One of Trump’s great skills has been to confound his opponents. In the third year of his Presidency, this is as true as it was on his first day in office, and his critics, at home and abroad, have, in the intervening time, become more skilled at reading Trump but hardly less capable or united in agreeing what to do about him. They have received the message that he is a threat to the established order—just about any established order—but resistance has often been more loud than effective, and the divisions over how to take him on seem to widen by the day. He is historically unpopular for a President by many measures, but no matter what he does the allegiance of some forty per cent of the American public has so far remained unwavering.

In Washington, Democrats currently have two opposite and contradictory theories of the case. They cannot both be right. For the House Speaker, Nancy Pelosi, the idea is to beat Trump politically in the 2020 election and, while using Congress’s powers to aggressively investigate him and his Administration, refuse to be drawn into a politicized impeachment proceeding that will not result in his removal from office. “A reluctance to drop the hammer is a healthy thing in a democracy,” Representative Gerry Connolly, a Virginia Democrat who agrees with the Speaker’s approach, told reporters on Thursday, when confronted with the President’s latest insult to his own law-enforcement agencies. Many of the nearly two dozen Democrats running for President are also believers in a version of this theory. Though some have endorsed impeachment and all are vociferously anti-Trump, they are focussing their campaigns less on the damage that the President poses to the constitutional order than on wonky, issues-oriented appeals to voters.

Then there is the Biden school. The former Vice-President regularly called Trump an “existential threat” to the country this week, in an Iowa campaign swing. In this, he is more or less in synch with those lawmakers back in Washington who believe that the evidence of Presidential obstruction assembled by the special counsel Robert Mueller warrants immediate impeachment proceedings, regardless of whether they turn out to be politically advantageous for the Democrats. So far, there are about sixty members of the House (including a majority of the Democratic members of the House Judiciary Committee and a lone Republican, Justin Amash, of Michigan) who are on the record as supporting this course, which leaves a couple hundred more to convince. On the campaign trail, Biden leads early polls with his “Make America America Again” approach, but, if his opponents are right that voters want more than just an anti-Trump crusade, then his theory of the case will be not just wrong but disastrously so.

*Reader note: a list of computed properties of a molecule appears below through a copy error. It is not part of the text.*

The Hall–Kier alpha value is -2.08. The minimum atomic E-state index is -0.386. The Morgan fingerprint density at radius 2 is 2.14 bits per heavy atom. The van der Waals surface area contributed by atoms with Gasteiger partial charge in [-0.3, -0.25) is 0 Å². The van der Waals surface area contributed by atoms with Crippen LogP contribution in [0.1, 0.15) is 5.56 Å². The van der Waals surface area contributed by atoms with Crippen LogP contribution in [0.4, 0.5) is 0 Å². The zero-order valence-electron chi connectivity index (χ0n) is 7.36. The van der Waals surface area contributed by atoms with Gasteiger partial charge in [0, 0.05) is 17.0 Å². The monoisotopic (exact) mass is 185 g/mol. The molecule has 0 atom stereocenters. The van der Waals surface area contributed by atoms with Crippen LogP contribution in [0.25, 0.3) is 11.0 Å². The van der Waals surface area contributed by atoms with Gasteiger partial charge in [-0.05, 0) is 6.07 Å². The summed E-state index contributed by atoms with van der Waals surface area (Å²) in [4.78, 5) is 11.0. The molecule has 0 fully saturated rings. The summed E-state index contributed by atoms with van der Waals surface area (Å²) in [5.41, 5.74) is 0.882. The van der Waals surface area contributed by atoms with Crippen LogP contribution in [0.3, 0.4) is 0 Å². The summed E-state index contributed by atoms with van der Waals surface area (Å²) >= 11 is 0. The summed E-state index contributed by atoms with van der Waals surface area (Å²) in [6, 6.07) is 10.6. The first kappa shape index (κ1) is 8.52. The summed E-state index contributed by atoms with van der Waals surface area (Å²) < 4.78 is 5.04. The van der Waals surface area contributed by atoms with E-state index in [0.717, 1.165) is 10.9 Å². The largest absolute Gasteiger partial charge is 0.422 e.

A fight between Pelosi and her fellow-Democrats is exactly what Trump wants. He seeks division and discord; he benefits from it. It is surely one reason, among many, why the damaging revelations reported by Mueller have had almost no effect on his public standing. If anything, this week’s tiresome outrage cycle is a reminder of Trump’s uniquely successful brand of public crazy. Does anyone remember that he also announced this week that he will soon meet alone with Putin again, despite the uproar over their still mysterious one-on-one summit this past year, in Helsinki? Or that Trump said that he wouldn’t allow the C.I.A. to spy on his “friend,” the North Korean dictator, Kim Jong Un, after revelations that Kim’s murdered half-brother had been an American informant? Or that Trump spent the first part of the week claiming that he had cut a secret deal with Mexico on illegal immigration, a deal which Mexico denies exists and whose particulars he has yet to produce?

Trump is a political octopus, squirting so much diversionary black ink at us that diversion is the new normal. The new issue of Foreign Affairs out this week declares this historical moment “the self-destruction of American power” and offers a depressing autopsy on the vanishing of U.S. global leadership. But there are too many outrages of the day, of every day, to think about it. Some members of Congress are now publicly confessing that they haven’t had time even to read the Mueller report (and more are saying so in private, as I myself have heard). I doubt that they are stopping to consider the collapse of the liberal international order.

I happened to watch this week’s edition of the Trump show from the shadow of the Brandenburg Gate, in Berlin, which, later this year, will celebrate the thirtieth anniversary of the fall of the Berlin Wall and the American-midwifed reunification of Germany that followed. I attended a meeting of fervent transatlanticists that was dominated, as conversations invariably are these days, by the question of what to do about Trump. The Germans are no less confounded than the Democrats.